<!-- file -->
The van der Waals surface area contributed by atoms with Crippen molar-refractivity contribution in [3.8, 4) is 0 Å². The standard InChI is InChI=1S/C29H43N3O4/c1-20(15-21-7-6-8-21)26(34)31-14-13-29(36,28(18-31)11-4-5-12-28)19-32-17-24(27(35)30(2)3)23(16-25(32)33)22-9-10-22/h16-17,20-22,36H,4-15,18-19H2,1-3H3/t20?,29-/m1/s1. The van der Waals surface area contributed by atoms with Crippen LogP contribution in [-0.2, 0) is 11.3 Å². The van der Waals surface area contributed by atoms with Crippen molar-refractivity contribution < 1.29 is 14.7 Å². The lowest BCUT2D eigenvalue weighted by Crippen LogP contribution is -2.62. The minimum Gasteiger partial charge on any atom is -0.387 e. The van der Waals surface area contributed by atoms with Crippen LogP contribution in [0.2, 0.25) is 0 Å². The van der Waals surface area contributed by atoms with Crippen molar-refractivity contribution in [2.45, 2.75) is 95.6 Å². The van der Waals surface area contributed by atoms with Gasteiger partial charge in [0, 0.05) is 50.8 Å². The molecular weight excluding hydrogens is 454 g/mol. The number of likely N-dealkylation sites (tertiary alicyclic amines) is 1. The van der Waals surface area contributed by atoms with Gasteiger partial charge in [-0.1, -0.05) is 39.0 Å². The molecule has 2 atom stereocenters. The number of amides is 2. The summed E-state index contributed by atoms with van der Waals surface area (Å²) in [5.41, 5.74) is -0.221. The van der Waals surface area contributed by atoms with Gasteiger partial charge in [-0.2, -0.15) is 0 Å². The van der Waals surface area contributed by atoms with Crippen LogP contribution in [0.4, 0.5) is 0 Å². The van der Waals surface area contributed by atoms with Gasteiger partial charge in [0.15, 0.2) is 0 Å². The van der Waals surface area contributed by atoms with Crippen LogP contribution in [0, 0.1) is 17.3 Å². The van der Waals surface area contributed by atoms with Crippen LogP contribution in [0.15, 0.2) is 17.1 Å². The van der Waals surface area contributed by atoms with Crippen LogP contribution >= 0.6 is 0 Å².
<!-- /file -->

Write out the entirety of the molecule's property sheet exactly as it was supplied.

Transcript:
The van der Waals surface area contributed by atoms with Crippen molar-refractivity contribution in [3.8, 4) is 0 Å². The standard InChI is InChI=1S/C29H43N3O4/c1-20(15-21-7-6-8-21)26(34)31-14-13-29(36,28(18-31)11-4-5-12-28)19-32-17-24(27(35)30(2)3)23(16-25(32)33)22-9-10-22/h16-17,20-22,36H,4-15,18-19H2,1-3H3/t20?,29-/m1/s1. The van der Waals surface area contributed by atoms with Crippen LogP contribution in [-0.2, 0) is 11.3 Å². The van der Waals surface area contributed by atoms with Crippen molar-refractivity contribution < 1.29 is 14.7 Å². The lowest BCUT2D eigenvalue weighted by Crippen LogP contribution is -2.62. The minimum Gasteiger partial charge on any atom is -0.387 e. The van der Waals surface area contributed by atoms with Crippen LogP contribution in [0.2, 0.25) is 0 Å². The van der Waals surface area contributed by atoms with Crippen molar-refractivity contribution in [2.45, 2.75) is 95.6 Å². The van der Waals surface area contributed by atoms with Gasteiger partial charge in [0, 0.05) is 50.8 Å². The molecular weight excluding hydrogens is 454 g/mol. The number of likely N-dealkylation sites (tertiary alicyclic amines) is 1. The van der Waals surface area contributed by atoms with Gasteiger partial charge in [-0.1, -0.05) is 39.0 Å². The molecule has 2 atom stereocenters. The number of amides is 2. The summed E-state index contributed by atoms with van der Waals surface area (Å²) in [5.41, 5.74) is -0.221. The van der Waals surface area contributed by atoms with Gasteiger partial charge in [-0.2, -0.15) is 0 Å². The van der Waals surface area contributed by atoms with Crippen LogP contribution in [0.4, 0.5) is 0 Å². The van der Waals surface area contributed by atoms with Gasteiger partial charge in [0.15, 0.2) is 0 Å². The van der Waals surface area contributed by atoms with Crippen LogP contribution in [0, 0.1) is 17.3 Å². The van der Waals surface area contributed by atoms with Crippen LogP contribution in [0.15, 0.2) is 17.1 Å². The van der Waals surface area contributed by atoms with Crippen LogP contribution >= 0.6 is 0 Å².